Under Article 39 of Korea’s Framework Act on National Taxes, unpaid taxes owed to the Korean government are enforceable against certain “ologopolistic” shareholders of respective debtor company’s shareholder. This secondary liability of shareholders is codified within the Framework Act on National Taxation. Article 39 of the Framework Act on National Taxes, specifically, notes that:
“Where the property of a corporation is not enough to pay national taxes, additional dues and disposition fees for arrears imposed upon or to be paid by the corporation, any person who falls under any of the following as of the date on which the national tax liability is established shall have the secondary tax liability for the amount of such money shortage: Provided, That in case of an oligopolistic stockholder under subparagraph 2, his/her secondary tax liability shall be limited to the amount calculated by multiplying the amount obtained by dividing the amount of such money shortage by the total number of issued stocks (excluding non-voting stocks; hereinafter in this Article the same shall apply) or the total amount of investments of the corporation by the number of stocks to which the relevant oligopolistic stockholder actually exercises the rights (excluding non-voting stocks) or the amount of investments of the oligopolistic stockholder:
2. A stockholder or one limited partner and a person prescribed by Presidential Decree from among his/her related parties, whose total amount of stocks held or investments exceeds 50/100 of the total number of outstanding stocks or investments of the juristic person concerned and who actually exercise the rights thereto (hereinafter referred to as “oligopolistic stockholder”).”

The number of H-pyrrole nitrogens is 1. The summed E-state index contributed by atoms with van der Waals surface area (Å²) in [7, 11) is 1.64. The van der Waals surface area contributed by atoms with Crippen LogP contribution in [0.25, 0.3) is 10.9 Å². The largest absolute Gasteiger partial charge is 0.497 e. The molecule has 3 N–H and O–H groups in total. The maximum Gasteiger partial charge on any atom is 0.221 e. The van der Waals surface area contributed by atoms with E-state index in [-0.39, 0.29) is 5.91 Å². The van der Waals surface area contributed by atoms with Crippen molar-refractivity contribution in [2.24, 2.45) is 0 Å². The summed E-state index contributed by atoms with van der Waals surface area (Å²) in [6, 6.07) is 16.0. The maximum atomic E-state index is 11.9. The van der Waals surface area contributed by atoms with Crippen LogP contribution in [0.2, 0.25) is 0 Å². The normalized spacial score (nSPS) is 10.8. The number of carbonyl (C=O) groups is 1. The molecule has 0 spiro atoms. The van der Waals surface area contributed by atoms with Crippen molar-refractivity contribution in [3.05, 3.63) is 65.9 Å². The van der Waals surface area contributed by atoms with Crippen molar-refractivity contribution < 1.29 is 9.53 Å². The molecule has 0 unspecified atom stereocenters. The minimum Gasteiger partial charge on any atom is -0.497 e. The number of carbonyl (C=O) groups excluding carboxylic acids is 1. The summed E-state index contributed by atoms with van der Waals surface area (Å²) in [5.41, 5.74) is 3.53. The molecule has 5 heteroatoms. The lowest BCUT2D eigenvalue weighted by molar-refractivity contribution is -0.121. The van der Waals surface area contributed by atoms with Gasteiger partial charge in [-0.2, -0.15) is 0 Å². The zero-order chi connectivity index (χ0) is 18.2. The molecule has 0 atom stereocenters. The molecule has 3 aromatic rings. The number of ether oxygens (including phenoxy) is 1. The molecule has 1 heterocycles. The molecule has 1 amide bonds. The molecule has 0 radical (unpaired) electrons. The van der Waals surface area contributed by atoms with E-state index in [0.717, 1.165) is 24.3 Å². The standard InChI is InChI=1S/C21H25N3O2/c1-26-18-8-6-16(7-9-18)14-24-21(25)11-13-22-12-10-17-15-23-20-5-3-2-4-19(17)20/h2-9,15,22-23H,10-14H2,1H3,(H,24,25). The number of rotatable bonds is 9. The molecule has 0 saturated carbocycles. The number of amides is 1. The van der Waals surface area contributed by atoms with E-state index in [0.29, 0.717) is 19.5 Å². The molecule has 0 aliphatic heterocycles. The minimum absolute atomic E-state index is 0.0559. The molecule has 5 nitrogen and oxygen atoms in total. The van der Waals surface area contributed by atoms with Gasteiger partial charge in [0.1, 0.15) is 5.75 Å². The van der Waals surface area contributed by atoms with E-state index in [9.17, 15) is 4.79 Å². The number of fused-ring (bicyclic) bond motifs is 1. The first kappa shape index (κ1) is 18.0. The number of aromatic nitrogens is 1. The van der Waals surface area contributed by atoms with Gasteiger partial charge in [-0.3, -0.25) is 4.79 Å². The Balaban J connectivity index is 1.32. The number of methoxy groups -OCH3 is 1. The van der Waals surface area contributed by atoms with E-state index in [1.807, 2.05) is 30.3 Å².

An issue, recently, arose where an “oligopolisitc shareholder” of a insolvent company was, also, insolvent and the National Tax Service of Korea (“NTS”) attempted to collect from the shareholders of oligopolisitc shareholder. The shareholder of the shareholder was a deep pocket Korean veteran’s association. Thus, the shareholders of the shareholders of the insolvent company were imposed tax by the NTS and the association appealed the decision of the NTS.
The Supreme Court of Korea in 2017NU64578 Decided Feb. 24, 2018 noted, in short, that:
“The second taxation obligation stipulated in Article 39 of the Framework Act on National Taxes is applied only to the oligopolistic shareholder of the taxpayer and cannot be extended to the oligopolistic shareholder of the first oligopolistic shareholder.
It is a stretching of interpretation that the oligopolistic shareholder of the oligopolistic shareholder is obliged to pay secondary taxation, although the Framework Act on National Taxes does not make the oligopolistic shareholder of the oligopolistic shareholder a secondary taxpayer.
The issue of exclusion of the obligation of secondary taxation through delinquent corporations . . . should be solved by the principle of real taxation according to the case.
If the unlimited secondary tax liability is recognized, there is a concern that it will not only violate the principle of self-responsibility under the Tax Law and Constitution Law, but may also misguide the application of the statute of limitations. Therefore, it is reasonable to restrict it.”
The Korean Supreme Court, thus, ruled that the extension of liability to shareholders of shareholders is not authorized by the statute, since if it is extended to shareholders of shareholder it “violates the principle of self-responsibility under the Tax Law and Constitution Law . . . [and] may also misguide the application of the statute of limitations.”
It is advisable to consider this reality when establishing a company in Korea. Often unpaid taxes may become the obligation of the shareholder of a company. Structural formalities are useful in shielding shareholders from downstream liabilities.
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